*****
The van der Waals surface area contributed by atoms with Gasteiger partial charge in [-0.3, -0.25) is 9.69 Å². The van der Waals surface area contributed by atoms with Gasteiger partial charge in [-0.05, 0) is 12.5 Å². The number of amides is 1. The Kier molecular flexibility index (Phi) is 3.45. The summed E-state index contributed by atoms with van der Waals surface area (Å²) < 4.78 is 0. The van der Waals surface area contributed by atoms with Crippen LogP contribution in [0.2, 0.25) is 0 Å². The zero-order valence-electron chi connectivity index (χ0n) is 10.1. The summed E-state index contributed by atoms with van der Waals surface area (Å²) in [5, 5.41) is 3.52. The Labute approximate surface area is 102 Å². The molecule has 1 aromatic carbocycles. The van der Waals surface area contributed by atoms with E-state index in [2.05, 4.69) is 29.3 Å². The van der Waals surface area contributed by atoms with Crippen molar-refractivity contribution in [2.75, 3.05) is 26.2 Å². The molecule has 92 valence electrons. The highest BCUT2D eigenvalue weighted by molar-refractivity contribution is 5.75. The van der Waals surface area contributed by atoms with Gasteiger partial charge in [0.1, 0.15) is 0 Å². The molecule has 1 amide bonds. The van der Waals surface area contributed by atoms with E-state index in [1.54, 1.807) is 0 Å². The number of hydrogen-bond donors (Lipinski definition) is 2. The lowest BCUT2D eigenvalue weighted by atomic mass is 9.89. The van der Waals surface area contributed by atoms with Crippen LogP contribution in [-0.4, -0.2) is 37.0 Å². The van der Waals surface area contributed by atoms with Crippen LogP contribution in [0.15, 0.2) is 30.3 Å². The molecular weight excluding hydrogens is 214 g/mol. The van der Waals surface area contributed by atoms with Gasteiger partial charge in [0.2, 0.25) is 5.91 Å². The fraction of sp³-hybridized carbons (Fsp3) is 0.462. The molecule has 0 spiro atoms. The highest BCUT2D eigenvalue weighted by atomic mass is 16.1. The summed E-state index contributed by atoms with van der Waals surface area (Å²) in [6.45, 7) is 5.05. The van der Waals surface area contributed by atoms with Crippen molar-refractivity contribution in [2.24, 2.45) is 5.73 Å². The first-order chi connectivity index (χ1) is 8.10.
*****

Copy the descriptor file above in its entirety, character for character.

The van der Waals surface area contributed by atoms with Gasteiger partial charge in [-0.3, -0.25) is 9.69 Å². The van der Waals surface area contributed by atoms with Gasteiger partial charge in [-0.05, 0) is 12.5 Å². The number of amides is 1. The Kier molecular flexibility index (Phi) is 3.45. The summed E-state index contributed by atoms with van der Waals surface area (Å²) < 4.78 is 0. The van der Waals surface area contributed by atoms with Crippen LogP contribution in [0.2, 0.25) is 0 Å². The zero-order valence-electron chi connectivity index (χ0n) is 10.1. The summed E-state index contributed by atoms with van der Waals surface area (Å²) in [5, 5.41) is 3.52. The Labute approximate surface area is 102 Å². The molecule has 1 aromatic carbocycles. The van der Waals surface area contributed by atoms with E-state index in [2.05, 4.69) is 29.3 Å². The van der Waals surface area contributed by atoms with Crippen molar-refractivity contribution in [2.75, 3.05) is 26.2 Å². The molecule has 92 valence electrons. The highest BCUT2D eigenvalue weighted by molar-refractivity contribution is 5.75. The van der Waals surface area contributed by atoms with Gasteiger partial charge in [0.1, 0.15) is 0 Å². The molecule has 1 amide bonds. The van der Waals surface area contributed by atoms with E-state index in [1.54, 1.807) is 0 Å². The number of hydrogen-bond donors (Lipinski definition) is 2. The lowest BCUT2D eigenvalue weighted by atomic mass is 9.89. The van der Waals surface area contributed by atoms with Crippen LogP contribution in [-0.4, -0.2) is 37.0 Å². The van der Waals surface area contributed by atoms with Crippen LogP contribution in [0.15, 0.2) is 30.3 Å². The molecular weight excluding hydrogens is 214 g/mol. The van der Waals surface area contributed by atoms with Gasteiger partial charge in [0.2, 0.25) is 5.91 Å². The fraction of sp³-hybridized carbons (Fsp3) is 0.462. The molecule has 0 spiro atoms. The highest BCUT2D eigenvalue weighted by atomic mass is 16.1. The summed E-state index contributed by atoms with van der Waals surface area (Å²) in [6.45, 7) is 5.05. The van der Waals surface area contributed by atoms with Crippen molar-refractivity contribution in [2.24, 2.45) is 5.73 Å². The first-order chi connectivity index (χ1) is 8.10.